We’re previewing the 2012 college football season with the help of SBNation.com. Today, we talk with Mark from Big East Coast Bias about Louisville’s BCS chances.
Louisville enters the 2012 season with aspirations to go to the postseason for the third consecutive year. The schedule sets up favorably, as they host preseason favorites USF at home (Oct. 20). The Cardinals hit the road to Southern Miss, Pittsburgh and Rutgers in 2012.
2011 Record: 7-6
2011 Bowl: Belk Bowl vs. NC State, 24-31
2012 Bowl Projections:
Orlando Bowl History: N/A
Q&A with Mark from Big East Coast Bias
Describe the 2011 season in two words.
The best two words to describe the Louisville season are “up” and “down”. And this is true from virtually every conceivable angle. Louisville started the year with an extremely young team and lost an early home game to FIU. They followed it up by ending a four year losing streak to rival Kentucky and winning in Lexington for the first time since 2005. They followed the huge win at Kentucky by coming home and losing to Marshall. Later in the season, the Cardinals beat West Virginia in Morgantown only to return home and lose to a struggling Pitt team that didn’t even have Ray Graham. The up and down nature of the season reflects the fact that Louisville’s roster was filled with talented players, all of which are extremely young.
What’s the biggest change that Charlie Strong has made to this team behind the scenes since he hit campus in 2010?
There have been myriad changes since he’s arrived, but the biggest change behind the scenes has been the attention to off the field matters. He inherited a program that was entering into scholarship reductions because of academic performance. The football APR has increased every year under his leadership and should be above the minimum required for postseason performance after this year. This year, before the season started, former assistant coach Larry Slade, who now has an advisory role in the football office, organized a job fair and mock interview process for the players. That sort of thing behind the scenes has endeared him to the players and community both.
On paper, what looks like the toughest game this season?
It’s tough to say. On paper, it could be one of three. The September game against North Carolina will be a tough game. North Carolina is probably a borderline top 25 team like Louisville and last year’s game in Chapel Hill was a tough game where Teddy Bridgewater took a pounding. South Florida will also be a difficult game because of BJ Daniels’ playmaking ability both running and throwing. But, I think the game at Rutgers to close the season will be the toughest. Louisville squeezed by Rutgers 16-14 last year at home. This year, Rutgers returns the best defense in the conference, signed a tremendous recruiting class, and the game is at Rutgers on just five days rest. It could be like 2006 all over again for Louisville.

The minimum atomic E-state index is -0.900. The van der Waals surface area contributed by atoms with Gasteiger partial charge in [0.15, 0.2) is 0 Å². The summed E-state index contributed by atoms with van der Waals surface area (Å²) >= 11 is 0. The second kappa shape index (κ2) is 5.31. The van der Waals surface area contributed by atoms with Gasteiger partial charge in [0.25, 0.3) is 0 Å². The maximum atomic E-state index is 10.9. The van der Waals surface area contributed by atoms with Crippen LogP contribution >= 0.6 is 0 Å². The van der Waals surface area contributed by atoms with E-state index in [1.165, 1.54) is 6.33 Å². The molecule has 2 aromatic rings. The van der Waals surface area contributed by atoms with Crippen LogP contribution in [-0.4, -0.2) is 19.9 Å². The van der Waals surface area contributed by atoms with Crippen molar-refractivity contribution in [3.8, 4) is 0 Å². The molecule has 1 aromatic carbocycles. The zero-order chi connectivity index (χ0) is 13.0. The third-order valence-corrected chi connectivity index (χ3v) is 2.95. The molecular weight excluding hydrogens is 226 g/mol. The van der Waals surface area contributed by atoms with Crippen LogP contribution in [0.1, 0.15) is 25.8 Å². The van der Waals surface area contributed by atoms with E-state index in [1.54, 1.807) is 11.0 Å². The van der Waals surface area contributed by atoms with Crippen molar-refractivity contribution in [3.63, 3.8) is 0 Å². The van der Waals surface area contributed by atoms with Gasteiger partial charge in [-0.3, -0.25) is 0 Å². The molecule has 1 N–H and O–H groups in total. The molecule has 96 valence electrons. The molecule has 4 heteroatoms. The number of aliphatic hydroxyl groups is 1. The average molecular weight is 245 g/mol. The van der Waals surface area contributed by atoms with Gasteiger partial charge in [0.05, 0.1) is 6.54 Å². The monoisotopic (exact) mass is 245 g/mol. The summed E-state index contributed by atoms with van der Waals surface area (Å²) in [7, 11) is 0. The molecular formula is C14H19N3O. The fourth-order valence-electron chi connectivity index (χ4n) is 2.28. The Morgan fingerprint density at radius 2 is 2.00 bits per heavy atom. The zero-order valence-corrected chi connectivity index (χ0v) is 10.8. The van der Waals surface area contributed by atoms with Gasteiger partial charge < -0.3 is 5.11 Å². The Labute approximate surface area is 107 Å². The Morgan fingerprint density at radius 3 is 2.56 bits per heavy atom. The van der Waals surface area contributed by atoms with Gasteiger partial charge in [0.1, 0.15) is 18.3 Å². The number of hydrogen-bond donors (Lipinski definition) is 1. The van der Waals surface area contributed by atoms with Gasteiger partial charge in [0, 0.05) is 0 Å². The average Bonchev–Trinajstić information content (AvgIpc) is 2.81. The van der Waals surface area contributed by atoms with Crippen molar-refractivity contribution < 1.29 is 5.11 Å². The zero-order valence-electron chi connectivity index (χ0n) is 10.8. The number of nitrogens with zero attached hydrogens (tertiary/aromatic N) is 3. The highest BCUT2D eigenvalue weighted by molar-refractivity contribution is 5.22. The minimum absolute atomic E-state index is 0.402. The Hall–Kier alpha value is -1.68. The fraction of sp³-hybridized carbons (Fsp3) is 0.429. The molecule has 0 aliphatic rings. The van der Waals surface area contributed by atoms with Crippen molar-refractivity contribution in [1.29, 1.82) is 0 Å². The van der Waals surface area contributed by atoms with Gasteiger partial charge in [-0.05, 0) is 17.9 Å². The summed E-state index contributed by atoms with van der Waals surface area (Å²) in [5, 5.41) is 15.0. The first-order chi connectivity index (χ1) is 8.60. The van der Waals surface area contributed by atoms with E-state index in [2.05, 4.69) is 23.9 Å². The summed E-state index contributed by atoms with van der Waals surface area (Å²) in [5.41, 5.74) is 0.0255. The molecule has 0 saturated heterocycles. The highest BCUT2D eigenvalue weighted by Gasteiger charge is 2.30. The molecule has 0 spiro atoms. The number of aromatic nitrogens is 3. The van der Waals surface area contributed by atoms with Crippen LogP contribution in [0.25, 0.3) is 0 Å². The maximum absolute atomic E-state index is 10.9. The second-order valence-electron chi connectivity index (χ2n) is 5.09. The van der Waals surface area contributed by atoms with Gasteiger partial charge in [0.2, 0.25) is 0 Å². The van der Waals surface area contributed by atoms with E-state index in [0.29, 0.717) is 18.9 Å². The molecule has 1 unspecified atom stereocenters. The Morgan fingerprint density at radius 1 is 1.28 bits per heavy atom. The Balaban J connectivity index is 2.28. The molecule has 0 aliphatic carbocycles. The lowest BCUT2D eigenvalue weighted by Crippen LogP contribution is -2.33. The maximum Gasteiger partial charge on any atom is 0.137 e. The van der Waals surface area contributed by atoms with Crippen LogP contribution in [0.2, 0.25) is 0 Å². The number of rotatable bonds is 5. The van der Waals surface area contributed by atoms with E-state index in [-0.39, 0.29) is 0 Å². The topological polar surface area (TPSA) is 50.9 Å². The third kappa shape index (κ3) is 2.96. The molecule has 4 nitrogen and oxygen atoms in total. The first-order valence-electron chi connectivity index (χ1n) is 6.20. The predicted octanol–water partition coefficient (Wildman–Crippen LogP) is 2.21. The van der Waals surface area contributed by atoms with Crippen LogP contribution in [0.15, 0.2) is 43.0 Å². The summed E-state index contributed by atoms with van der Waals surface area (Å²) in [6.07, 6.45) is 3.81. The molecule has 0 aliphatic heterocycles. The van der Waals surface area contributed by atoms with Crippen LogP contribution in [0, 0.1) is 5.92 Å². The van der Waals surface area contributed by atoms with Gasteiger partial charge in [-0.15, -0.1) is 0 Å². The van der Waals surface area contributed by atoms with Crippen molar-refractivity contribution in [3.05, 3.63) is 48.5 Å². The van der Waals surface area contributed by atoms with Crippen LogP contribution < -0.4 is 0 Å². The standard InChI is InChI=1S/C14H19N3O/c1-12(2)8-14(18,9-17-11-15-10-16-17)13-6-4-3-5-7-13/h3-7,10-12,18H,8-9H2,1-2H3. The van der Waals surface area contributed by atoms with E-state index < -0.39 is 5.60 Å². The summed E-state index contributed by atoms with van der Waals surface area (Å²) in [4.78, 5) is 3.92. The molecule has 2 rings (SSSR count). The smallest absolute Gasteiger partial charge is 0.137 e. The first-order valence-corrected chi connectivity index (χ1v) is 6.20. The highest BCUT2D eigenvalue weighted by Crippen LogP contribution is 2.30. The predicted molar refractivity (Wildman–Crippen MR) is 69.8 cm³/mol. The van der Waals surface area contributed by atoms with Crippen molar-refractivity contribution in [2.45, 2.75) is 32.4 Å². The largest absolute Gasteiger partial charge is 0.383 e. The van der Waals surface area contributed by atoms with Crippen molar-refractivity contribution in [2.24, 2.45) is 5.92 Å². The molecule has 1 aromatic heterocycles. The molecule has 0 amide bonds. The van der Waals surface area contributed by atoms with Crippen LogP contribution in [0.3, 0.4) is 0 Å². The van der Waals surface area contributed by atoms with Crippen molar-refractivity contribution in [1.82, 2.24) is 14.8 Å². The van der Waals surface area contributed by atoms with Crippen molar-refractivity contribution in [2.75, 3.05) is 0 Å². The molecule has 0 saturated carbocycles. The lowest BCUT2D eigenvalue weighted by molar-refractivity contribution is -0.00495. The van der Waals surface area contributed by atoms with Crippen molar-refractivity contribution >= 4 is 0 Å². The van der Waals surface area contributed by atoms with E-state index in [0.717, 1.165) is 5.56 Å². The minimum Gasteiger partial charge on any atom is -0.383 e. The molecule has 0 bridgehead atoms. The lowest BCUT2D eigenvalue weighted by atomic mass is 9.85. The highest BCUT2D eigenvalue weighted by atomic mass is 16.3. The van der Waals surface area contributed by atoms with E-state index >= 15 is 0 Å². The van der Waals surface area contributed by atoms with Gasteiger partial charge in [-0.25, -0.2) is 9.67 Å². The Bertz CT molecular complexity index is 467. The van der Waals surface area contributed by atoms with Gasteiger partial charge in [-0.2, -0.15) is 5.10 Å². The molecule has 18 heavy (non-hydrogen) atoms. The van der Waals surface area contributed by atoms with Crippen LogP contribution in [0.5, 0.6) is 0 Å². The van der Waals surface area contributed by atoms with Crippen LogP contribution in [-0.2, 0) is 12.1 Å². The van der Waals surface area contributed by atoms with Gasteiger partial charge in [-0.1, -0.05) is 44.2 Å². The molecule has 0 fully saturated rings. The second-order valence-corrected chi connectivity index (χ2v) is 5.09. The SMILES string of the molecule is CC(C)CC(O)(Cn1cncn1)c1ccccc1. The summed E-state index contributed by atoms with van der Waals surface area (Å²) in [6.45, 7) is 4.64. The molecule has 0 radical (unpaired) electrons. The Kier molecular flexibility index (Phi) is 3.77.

What element of Teddy Bridgewater’s game needs to develop the most in 2012?
Decision-making in the pocket. Teddy threw a couple of bad interceptions at critical times down the stretch last year that, at the time, you could just tell were a symptom of being so inexperienced. If he is more comfortable with the offense under coordinator Shawn Watson, and is more comfortable standing in the pocket facing a pass rush, the Louisville offense should more consistently sustain drives and put up more points.
Best case/worst case scenario for the postseason.
The best case scenario for Louisville is to win the Big East and avoid the clunker losses at home that have plagued the team under Charlie Strong. A 10-2 or 9-3 season with a BCS Bowl bid would be outstanding. Worst case scenario would be Louisville having a repeat of last season by winning games and playing with focus against the best teams on the schedule, only to lose to games most would expect them to win and finish in the 7-5 neighborhood again.
One Question In The Other Direction
If it’s something you’re entitled to share, I’d love to know what the reputation of Louisville is as a traveling fan base and how much that plays into the bowl’s decision making?
Answered by Director of Digital Media Matt Repchak
I can’t say we have a firm hold on the ‘Ville’s reputation as a fanbase, since we’ve never hosted them. We do get a lot of glowing reports from our selection committee members who have been on campus for games in the previous two seasons, and we’ve certainly heard a lot about their excitement levels (both from the fans themselves and others. That passion does play a role in the final decision – if we’re looking at teams with comparable records and one fanbase is far and away more enthusiastic about our reps and the possibility of playing in Orlando, that will come up in the room on Selection Sunday. Most of the decision rests on whether the team is deserving, but a great group of fans can definitely tip the scales in the right situation.